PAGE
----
Medicine: The Neon Warning

Fiddling with elaborate detectors, Lieut. Walter Johnson, 29, of the Navy's medical corps, was measuring the power density of microwave radiation from radar beams aboard the guided-missile cruiser Galveston. All at once he felt a slight burning sensation in his backside. Dr. Johnson happened to have a couple of neon lamps (the size of flashbulbs) in his hip pocket. With no wires or other connections, the lamps had glowed and heated up when he got in the way of radar waves.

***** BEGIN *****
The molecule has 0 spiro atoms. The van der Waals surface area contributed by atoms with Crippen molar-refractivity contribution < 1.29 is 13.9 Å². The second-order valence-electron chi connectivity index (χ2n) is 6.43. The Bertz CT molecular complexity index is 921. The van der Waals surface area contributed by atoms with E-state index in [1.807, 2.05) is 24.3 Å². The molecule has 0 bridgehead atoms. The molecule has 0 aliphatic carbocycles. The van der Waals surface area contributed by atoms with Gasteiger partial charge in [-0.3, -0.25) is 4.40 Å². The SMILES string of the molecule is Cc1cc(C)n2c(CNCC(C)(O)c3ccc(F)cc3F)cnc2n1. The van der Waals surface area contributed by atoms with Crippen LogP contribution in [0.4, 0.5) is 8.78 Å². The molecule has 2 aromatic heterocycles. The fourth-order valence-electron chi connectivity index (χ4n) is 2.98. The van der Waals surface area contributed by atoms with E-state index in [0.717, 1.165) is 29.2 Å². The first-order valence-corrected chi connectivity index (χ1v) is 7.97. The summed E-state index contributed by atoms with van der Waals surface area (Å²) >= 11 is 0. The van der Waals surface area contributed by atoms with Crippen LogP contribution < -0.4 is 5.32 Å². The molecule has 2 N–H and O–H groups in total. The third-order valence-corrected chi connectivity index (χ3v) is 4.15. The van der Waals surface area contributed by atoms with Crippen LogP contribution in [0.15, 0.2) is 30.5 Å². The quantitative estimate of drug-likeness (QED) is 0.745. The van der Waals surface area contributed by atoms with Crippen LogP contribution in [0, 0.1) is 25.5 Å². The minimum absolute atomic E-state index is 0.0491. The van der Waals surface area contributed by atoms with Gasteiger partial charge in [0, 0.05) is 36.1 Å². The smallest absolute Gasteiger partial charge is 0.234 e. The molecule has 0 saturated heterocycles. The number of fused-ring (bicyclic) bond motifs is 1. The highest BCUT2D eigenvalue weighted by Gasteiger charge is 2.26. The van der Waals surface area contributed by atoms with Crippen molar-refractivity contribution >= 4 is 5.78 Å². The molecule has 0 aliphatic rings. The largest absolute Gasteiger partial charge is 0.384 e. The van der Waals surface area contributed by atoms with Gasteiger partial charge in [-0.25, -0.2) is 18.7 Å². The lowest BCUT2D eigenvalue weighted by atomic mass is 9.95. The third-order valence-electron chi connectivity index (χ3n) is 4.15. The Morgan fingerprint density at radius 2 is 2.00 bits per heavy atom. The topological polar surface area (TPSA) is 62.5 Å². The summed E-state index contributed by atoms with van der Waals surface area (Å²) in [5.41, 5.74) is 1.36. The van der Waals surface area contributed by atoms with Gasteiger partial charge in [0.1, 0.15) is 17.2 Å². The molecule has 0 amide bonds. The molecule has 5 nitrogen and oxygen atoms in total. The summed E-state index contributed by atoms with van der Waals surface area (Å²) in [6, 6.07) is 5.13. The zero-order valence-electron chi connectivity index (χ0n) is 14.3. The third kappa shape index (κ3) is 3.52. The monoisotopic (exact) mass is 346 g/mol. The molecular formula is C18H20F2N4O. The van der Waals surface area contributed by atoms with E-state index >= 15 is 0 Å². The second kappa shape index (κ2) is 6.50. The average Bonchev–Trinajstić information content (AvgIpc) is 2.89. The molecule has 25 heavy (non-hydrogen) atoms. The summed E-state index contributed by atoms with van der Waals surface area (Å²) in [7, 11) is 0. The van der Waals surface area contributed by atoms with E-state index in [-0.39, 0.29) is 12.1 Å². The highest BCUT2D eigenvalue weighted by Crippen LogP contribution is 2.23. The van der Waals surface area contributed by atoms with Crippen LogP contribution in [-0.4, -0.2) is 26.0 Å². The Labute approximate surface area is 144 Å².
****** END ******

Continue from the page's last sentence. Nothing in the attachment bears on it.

As a result of Dr. Johnson's experience, crewmen of Galveston (and ships being similarly equipped) are now protected against overexposure...

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